Authors: M. Anwar Sounny-Slitine*, University of Florida, Edgardo M Latrubesse, The University of Texas at Austin
Topics: Geomorphology, Physical Geography, Geographic Information Science and Systems
Keywords: Megafans, Megageomorphology, Morphometrics
Session Type: Paper
Start / End Time: 1:20 PM / 3:00 PM
Room: Balcony N, Marriott, River Tower Elevators, 4th Floor
Presentation File: No File Uploaded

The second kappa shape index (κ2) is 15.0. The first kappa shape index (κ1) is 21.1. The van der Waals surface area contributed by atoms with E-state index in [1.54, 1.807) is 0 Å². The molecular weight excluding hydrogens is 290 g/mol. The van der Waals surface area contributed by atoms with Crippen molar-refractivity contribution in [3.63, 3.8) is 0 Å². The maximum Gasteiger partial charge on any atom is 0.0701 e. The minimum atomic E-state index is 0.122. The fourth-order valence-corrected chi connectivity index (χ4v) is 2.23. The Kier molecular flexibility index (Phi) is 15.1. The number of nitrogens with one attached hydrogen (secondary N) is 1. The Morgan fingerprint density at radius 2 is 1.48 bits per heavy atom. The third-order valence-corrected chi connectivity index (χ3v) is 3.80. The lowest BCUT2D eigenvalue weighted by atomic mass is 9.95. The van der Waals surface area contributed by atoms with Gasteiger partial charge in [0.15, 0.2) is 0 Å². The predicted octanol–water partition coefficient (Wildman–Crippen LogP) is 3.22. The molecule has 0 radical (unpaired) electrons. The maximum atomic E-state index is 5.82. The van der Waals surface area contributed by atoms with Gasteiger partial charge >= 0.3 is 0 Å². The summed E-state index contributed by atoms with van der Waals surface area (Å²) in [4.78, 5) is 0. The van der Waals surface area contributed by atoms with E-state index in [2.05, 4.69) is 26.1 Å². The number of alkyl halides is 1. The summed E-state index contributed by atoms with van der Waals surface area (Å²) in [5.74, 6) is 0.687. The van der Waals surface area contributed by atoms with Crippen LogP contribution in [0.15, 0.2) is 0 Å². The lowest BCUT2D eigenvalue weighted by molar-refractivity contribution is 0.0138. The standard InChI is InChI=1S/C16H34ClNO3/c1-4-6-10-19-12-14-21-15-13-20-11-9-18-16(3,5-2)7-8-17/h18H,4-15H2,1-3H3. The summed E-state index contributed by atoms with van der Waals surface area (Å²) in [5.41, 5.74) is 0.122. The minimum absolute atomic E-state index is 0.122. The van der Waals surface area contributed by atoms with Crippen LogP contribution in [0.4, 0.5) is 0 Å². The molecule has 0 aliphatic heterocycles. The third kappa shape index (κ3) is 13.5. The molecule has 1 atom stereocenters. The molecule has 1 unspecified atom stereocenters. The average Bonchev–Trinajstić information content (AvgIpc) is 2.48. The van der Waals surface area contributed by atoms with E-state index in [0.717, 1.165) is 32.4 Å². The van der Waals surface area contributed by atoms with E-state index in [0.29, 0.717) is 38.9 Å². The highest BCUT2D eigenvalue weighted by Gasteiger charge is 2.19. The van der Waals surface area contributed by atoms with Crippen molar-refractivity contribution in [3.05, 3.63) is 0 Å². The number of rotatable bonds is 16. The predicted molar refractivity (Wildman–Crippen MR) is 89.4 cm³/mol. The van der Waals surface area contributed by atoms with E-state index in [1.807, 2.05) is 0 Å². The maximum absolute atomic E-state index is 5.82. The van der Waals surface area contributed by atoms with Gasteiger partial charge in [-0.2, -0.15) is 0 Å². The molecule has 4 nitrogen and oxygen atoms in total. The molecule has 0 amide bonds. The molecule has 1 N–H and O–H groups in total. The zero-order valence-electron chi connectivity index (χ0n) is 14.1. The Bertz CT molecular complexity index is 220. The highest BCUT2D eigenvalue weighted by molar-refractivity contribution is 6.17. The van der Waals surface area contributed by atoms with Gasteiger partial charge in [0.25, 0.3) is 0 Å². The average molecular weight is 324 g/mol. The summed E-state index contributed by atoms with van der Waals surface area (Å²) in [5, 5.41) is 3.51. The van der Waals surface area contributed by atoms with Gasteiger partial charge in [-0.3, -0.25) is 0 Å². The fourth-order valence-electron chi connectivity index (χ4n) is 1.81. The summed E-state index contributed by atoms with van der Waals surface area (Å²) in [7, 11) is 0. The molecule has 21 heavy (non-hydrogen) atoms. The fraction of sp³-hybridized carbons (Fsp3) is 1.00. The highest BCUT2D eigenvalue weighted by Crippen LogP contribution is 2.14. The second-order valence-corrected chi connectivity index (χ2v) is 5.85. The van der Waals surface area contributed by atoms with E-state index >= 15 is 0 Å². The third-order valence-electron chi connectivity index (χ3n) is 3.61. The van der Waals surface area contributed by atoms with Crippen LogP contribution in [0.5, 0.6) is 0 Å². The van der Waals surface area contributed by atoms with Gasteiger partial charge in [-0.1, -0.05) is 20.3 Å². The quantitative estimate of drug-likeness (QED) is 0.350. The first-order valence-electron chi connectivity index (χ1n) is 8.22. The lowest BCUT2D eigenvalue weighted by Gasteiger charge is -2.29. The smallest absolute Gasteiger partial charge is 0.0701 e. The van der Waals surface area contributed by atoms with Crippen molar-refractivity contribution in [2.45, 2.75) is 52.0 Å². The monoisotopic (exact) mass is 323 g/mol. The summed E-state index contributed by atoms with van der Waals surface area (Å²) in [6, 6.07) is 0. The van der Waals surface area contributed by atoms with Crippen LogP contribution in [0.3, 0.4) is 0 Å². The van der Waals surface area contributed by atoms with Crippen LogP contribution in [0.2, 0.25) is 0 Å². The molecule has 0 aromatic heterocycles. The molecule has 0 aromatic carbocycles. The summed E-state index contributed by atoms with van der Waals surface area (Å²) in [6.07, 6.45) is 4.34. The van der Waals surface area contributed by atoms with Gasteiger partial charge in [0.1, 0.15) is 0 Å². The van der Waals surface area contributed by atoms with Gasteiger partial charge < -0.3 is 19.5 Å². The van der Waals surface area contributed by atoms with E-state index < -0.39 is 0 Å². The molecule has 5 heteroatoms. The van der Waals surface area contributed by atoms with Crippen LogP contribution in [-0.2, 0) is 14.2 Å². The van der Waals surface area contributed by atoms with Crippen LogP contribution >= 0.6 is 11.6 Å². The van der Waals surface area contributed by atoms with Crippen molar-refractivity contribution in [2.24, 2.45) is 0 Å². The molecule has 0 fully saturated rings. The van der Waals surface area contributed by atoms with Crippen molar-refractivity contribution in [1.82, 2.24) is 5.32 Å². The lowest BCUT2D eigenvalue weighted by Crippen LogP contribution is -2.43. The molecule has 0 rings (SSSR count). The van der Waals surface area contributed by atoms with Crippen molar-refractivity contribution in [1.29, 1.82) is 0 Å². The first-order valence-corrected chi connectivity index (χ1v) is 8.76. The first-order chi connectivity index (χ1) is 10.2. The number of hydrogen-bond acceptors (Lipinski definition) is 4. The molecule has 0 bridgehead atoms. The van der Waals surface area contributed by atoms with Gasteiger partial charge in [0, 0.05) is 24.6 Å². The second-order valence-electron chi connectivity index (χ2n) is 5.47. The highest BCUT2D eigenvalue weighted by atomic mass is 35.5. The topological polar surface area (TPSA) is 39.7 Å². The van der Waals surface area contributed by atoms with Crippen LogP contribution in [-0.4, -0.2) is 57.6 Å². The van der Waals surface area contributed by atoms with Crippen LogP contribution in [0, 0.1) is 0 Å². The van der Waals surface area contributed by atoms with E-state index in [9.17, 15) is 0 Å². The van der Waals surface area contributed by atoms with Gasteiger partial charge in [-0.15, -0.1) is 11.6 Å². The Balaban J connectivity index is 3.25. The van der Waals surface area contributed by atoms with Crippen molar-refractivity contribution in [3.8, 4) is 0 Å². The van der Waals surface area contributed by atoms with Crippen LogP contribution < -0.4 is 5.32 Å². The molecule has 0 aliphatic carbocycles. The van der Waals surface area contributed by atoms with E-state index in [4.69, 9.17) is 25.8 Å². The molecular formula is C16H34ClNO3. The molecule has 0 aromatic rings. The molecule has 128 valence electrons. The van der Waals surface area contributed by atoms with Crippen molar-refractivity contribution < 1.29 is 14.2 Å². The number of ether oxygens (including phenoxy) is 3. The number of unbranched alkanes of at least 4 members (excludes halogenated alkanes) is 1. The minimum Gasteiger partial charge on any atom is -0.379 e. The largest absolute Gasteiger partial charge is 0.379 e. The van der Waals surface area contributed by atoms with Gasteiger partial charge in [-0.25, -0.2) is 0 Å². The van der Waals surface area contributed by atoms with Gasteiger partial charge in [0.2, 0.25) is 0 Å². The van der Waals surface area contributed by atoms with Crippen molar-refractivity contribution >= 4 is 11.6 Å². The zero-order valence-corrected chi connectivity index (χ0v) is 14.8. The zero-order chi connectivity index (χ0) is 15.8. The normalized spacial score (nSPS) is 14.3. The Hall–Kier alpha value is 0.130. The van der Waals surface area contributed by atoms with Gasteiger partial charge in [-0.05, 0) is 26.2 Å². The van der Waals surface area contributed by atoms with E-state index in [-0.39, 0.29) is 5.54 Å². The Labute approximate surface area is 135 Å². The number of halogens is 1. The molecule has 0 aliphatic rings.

Size matters in geomorphology and this is very apparent with the morphometric differences between megafans and alluvial fans. Megafans are often defined as being very large alluvial fans of radial lengths greater than 100-km, but we demonstrate through morphometrics that size is just one of many differences between the fans. Megafans are not just alluvial fans at a larger scale. While the smaller alluvial fan has received much attention in the literature, the much larger megafan still have many unanswered geomorphic questions. Our understanding of alluvial fans does not scale up, since megafans exhibit different behaviors from alluvial fans. In this study, we highlight these differences through morphometrics. We have cataloged a large global sample of megafans and alluvial fans into a geodatabase. From this sampling, we have delineated the sizes and extent of basins both upstream and downstream from the apex of the fans. Finally, through remote sensing and elevation modeling, we populated the geodatabase with morphometric measurements, qualitative descriptions, and basin parameters. Metrics include planform area, catchment area, gradient, relief indices, drainage density, and others. From this database, we have tested the relationships between morphometrics at various scales. For example, the ratio between catchment and fan size area. Morphometric approaches have given much insight into the processes driving alluvial fan formation, but many of these approaches have not included large megafans. We explore alternative morphometrics in order to provide an intrinsic approach to differentiating megafans from alluvial fans.